I watched the first 30 minutes of Hugo again last night, sitting in the back seat of Shannon’s red Saturn Vue as the city of Houston sent us on a detoured journey because they couldn’t wait to work on 610 until a more convenient hour.
I will say this often, but Martin Scorsese is the greatest filmmaker ever. And I don’t think anyone else is even close. Hugo is another shining example of his master craftsmanship and brilliant eye. John Logan’s screenplay is tighter than I thought it was on first view, structuring a wonderful sequence of “…and then’s” throughout the narrative. Robert Richardson’s Oscar winning cinematography is once again just that… Oscar winning. Thelma Schoonmaker’s editing is precise and direct. Howard Shore’s score is mystical, yet elegant and delightful. But make no mistake, this is Marty’s film.
The world of the the story is set up dazzlingly in the first ten minutes, with the master shot of 1920s Paris, through the station with the magnificent “single take”* in the clockwork, the first encounter with Papa Georges, and the shot of Paris from inside the tower. But as soon as he has a chance, Scorsese gives us a taste of his ideology. Film and life aren’t that much different. A movie, like a memory, taps deep into our visceral cognition. We experience the world over and again, and in new ways through our memories, and in movies. We are given the opportunity to see our lives afresh in light of the way our new and old experiences interact with each other, and in the way films sympathetically wrap themselves around and make sense of these experiences.
That there is something magical and spiritual about human beings interacting with other human beings (whether onscreen or in person) is not lost on Scorsese. As well as anyone, he knows that human frailty connects to the heart of every man. In films like Taxi Driver and Raging Bull this frailty is turned around to violence. In Hugo this frailty is turned to compassion and telos**, with the longing for a place to call home and people to call family. There is much sorrow in the irreplaceable love a son has for his departed father, and great tension in the pointlessness of life in the face of death. The automaton the boy Hugo works to restore while winding the clocks of the railroad station will not bring back what he most desires. But in the midst of a sundry of anonymous faces, people are able to find each other and make new connections. The station inspector woos the flower girl, the older couple allow themselves to be free again, and Hugo finds Papa Georges, who becomes family.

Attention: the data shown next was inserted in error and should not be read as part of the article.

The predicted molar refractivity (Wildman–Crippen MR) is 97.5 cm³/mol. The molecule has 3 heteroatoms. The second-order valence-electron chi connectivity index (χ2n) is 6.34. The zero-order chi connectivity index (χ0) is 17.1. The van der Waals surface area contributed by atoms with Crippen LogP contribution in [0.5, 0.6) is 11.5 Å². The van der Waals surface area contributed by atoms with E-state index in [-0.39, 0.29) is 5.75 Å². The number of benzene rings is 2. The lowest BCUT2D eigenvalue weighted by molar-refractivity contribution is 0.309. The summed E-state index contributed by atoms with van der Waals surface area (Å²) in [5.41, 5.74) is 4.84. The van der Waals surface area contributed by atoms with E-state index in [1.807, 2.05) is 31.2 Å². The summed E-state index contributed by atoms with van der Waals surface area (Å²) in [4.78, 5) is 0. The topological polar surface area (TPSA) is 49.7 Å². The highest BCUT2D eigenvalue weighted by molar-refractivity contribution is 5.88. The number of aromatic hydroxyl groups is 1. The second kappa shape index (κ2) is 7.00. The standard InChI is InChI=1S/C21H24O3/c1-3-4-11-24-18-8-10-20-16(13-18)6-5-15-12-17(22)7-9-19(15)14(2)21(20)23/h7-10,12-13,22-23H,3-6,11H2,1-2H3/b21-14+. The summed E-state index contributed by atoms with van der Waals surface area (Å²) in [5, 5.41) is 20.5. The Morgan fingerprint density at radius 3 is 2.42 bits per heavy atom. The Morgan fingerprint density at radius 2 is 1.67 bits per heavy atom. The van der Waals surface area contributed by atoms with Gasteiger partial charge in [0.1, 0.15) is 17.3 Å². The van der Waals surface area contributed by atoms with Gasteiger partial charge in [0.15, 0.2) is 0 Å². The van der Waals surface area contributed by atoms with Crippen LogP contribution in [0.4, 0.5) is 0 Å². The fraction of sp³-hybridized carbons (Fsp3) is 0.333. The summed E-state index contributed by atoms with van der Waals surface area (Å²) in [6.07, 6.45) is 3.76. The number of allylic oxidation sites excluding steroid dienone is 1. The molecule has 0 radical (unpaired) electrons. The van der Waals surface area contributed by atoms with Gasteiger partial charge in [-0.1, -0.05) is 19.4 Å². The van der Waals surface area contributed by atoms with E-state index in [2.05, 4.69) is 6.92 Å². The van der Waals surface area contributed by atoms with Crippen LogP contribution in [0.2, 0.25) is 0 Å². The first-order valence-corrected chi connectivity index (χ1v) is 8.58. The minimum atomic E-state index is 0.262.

The film teaches us that there is something divine about hope, and finding one’s purpose. Especially in a world lacking hope and disregarding purpose. People are made to find each other. We are made to live in community. We are made to stand by one another as films and memories expose our vulnerabilities. There is something pointless to all of it, but there is a also a profound joy equal to, along side the vanity. Hugo reminds us of the virtue of life in both.
**Telos is a Greek term referring to something’s ultimate purpose. For instance, a pen is for writing, a baseball glove is for catching a baseball, and cars are for transportation. These may be used for other means, but they are not achieving their telos unless they are doing what they were designed to do.